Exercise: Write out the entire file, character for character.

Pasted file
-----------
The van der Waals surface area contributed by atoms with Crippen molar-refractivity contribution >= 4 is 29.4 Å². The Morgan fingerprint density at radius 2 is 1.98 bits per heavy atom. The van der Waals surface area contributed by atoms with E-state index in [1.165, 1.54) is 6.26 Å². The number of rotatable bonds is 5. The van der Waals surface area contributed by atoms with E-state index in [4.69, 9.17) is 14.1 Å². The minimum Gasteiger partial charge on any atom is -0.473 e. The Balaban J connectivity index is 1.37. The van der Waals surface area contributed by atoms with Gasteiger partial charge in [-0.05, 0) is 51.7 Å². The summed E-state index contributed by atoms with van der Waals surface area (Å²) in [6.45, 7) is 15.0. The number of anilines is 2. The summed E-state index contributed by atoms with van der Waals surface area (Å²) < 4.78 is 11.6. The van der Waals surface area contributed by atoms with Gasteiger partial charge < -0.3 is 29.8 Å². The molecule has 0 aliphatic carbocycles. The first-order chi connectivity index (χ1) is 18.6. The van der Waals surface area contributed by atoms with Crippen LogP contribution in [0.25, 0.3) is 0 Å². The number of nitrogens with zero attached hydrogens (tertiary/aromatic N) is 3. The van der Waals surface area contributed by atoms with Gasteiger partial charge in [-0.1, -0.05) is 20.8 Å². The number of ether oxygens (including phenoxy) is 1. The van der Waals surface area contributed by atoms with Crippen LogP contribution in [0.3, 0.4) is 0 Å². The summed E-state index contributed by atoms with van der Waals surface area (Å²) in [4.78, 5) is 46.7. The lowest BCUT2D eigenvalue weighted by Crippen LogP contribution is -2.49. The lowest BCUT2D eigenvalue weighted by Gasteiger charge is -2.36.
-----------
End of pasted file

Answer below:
The van der Waals surface area contributed by atoms with Crippen molar-refractivity contribution >= 4 is 29.4 Å². The Morgan fingerprint density at radius 2 is 1.98 bits per heavy atom. The van der Waals surface area contributed by atoms with E-state index in [1.165, 1.54) is 6.26 Å². The number of rotatable bonds is 5. The van der Waals surface area contributed by atoms with E-state index in [4.69, 9.17) is 14.1 Å². The minimum Gasteiger partial charge on any atom is -0.473 e. The Balaban J connectivity index is 1.37. The van der Waals surface area contributed by atoms with Gasteiger partial charge in [-0.05, 0) is 51.7 Å². The summed E-state index contributed by atoms with van der Waals surface area (Å²) in [6.45, 7) is 15.0. The number of anilines is 2. The summed E-state index contributed by atoms with van der Waals surface area (Å²) < 4.78 is 11.6. The van der Waals surface area contributed by atoms with Gasteiger partial charge < -0.3 is 29.8 Å². The molecule has 0 aliphatic carbocycles. The first-order chi connectivity index (χ1) is 18.6. The van der Waals surface area contributed by atoms with Crippen LogP contribution in [0.25, 0.3) is 0 Å². The number of nitrogens with zero attached hydrogens (tertiary/aromatic N) is 3. The van der Waals surface area contributed by atoms with Gasteiger partial charge in [-0.1, -0.05) is 20.8 Å². The number of ether oxygens (including phenoxy) is 1. The van der Waals surface area contributed by atoms with Crippen LogP contribution in [0.3, 0.4) is 0 Å². The summed E-state index contributed by atoms with van der Waals surface area (Å²) in [4.78, 5) is 46.7. The lowest BCUT2D eigenvalue weighted by Crippen LogP contribution is -2.49. The lowest BCUT2D eigenvalue weighted by Gasteiger charge is -2.36.